How has Sanofi been preparing for Brexit?

Our main priority all along has been to ensure that people in the UK and Europe continue to have access to the vaccines and medicines we produce, when they need them. We are now in good shape, whatever the outcome of the negotiations.

We’ve been planning for a no-deal Brexit for nearly 2 years. We focused our planning on this scenario as we believed this would cause the greatest level of disruption to the UK’s pharmaceutical industry. Our aim was to ensure we are prepared for the worst; whilst hoping for the best. So we had already initiated activity to increase our stockpile, based on our own projections over the potential disruption that a no-deal agreement could pose. However, we welcomed the Governments guidance in August and adapted our planning in line with their guidance to increase stockpiles by a further 6 weeks over existing arrangements. Put simply, we are stockpiling treatments so that patients do not have to.

We have also validated alternative supply routes to mitigate against any delays at the Calais-Dover border and duplicated necessary processes; such as moving Qualified Person (QP) release, Quality Control (QC) testing and Label and Packaging for all medicines destined for the EU from our UK site to a European site.

How much has the firm spent on these preparations?

Given the amount of variables at play, it is difficult to put an exact figure on how much Sanofi UK has spent on preparations for Brexit.

We have concentrated a lot of effort on our preparations and the figure is likely to be in the millions – a cost that we are absorbing to ensure people have access to the medicines and vaccines they need, when they need them.

How do you expect Brexit to impact on Sanofi’s operations in Europe?

In terms of the UK, we want to ensure the UK remains a hotbed for medical innovation and collaboration between government, businesses and academia. We want to ensure that Brexit does not disrupt international research collaboration.

We are, however, confident that the UK will continue to be an attractive destination for investment and the future growth of the pharmaceuticals sector in tandem with the rest of Europe.

Do you expect the UK’s departure from the EU to impact on Sanofi’s presence and investment in the UK?

However the deal may look after March 29, we are confident that the UK will remain an attractive location for investment. At present, Sanofi UK employs 1,200 people and, with its world leading universities and highly-skilled workforce, we remain committed to the UK and investing in the development of our workforce. We have a substantial manufacturing facility in Haverhill, Suffolk and, as a signal of our future intentions, we have recently announced an investment in a new head office in Reading.

Collaboration remains at the heart of our work in the United Kingdom, with 63 research collaborations currently in place, a number which we expect to increase in the coming years.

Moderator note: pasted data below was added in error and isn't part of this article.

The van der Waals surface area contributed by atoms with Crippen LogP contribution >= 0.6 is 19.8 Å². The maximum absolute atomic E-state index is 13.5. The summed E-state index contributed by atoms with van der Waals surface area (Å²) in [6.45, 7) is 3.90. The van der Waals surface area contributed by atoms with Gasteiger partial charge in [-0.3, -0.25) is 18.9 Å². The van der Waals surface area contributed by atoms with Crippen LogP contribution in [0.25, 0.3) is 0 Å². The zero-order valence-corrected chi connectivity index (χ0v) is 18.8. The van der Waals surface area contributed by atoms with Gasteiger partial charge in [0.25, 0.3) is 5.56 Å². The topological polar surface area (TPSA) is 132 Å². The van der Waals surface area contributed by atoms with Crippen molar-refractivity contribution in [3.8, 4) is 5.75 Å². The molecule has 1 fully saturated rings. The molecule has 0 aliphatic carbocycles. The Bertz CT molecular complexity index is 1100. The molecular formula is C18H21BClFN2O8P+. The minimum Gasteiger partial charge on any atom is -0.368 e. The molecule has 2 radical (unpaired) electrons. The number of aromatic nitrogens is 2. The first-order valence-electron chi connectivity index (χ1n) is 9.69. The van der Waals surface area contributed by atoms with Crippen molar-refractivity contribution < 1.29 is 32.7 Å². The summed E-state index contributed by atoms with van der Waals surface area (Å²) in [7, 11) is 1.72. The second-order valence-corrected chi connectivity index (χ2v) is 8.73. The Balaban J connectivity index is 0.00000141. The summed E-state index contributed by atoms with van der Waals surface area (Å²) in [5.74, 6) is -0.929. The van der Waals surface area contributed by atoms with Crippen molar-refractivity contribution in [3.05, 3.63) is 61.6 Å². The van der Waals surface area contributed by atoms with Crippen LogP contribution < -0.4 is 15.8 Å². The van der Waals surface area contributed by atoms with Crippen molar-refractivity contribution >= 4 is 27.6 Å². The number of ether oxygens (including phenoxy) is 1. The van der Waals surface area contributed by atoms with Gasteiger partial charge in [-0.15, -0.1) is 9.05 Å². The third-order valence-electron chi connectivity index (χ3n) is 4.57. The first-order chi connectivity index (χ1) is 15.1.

Are you concerned about customs delays and disruptions at the UK’s entry points and, if so, how to you plan to overcome these potential issues?

We have stockpiled medicines and vaccines, and feel we are well prepared for any eventuality, including delays at the Calais-Dover border. But we have also validated alternative supply routes to mitigate the possibility of delays to our treatments coming into the country.

Should patients be worried about access to medicines, if Brexit occurs under a ‘no-deal’ scenario?

We have worked really hard to reassure patients that we, and other companies like us, have robust contingency plans in place. We hope that people will not feel the need to stockpile medicines in their own cabinets.

Patient safety is our main priority and we have devised a range of back-up plans and alternative logistical arrangements to do everything we can to ensure minimal disruption from Brexit.

Do you think Brexit poses a significant threat to future timely access to innovative medicines in the UK?

We welcome the updated MHRA guidance published on 3rd January. It is clear the MHRA are thinking creatively on how to be a fast, light touch, regulator and it looks like there could be some exciting and encouraging regulatory processes in place.

We have been working with the MHRA on a fast-track national review for a new UK influenza vaccine, using a dossier based on the documents submitted in Australia, adapted to meet MHRA requirements. This expedited process shows that MHRA can be flexible and agile in their ways of working, and could provide opportunities for faster product approvals when the UK leaves the European Union. The process took just seven months, compared with a standard review time of 12 months for national approvals. However, such processes must be backed up with action from the wider health system.

What are your views on how the Brexit process has been handled, from an industry standpoint?

Our priority is to ensure there is no negative impact on the regulatory capacity, processes and timeframes for new and existing medicines and vaccines reaching patients and citizens in the UK from mainland Europe.

We have met with relevant government advisers and officials as part of delegations representing various trade associations which we are members of and have voiced our concerns around future access to medicines and treatments post-Brexit.

We are confident that through our contingency that people in the UK and Europe will have access to the Sanofi treatments they need whatever the outcome of Brexit.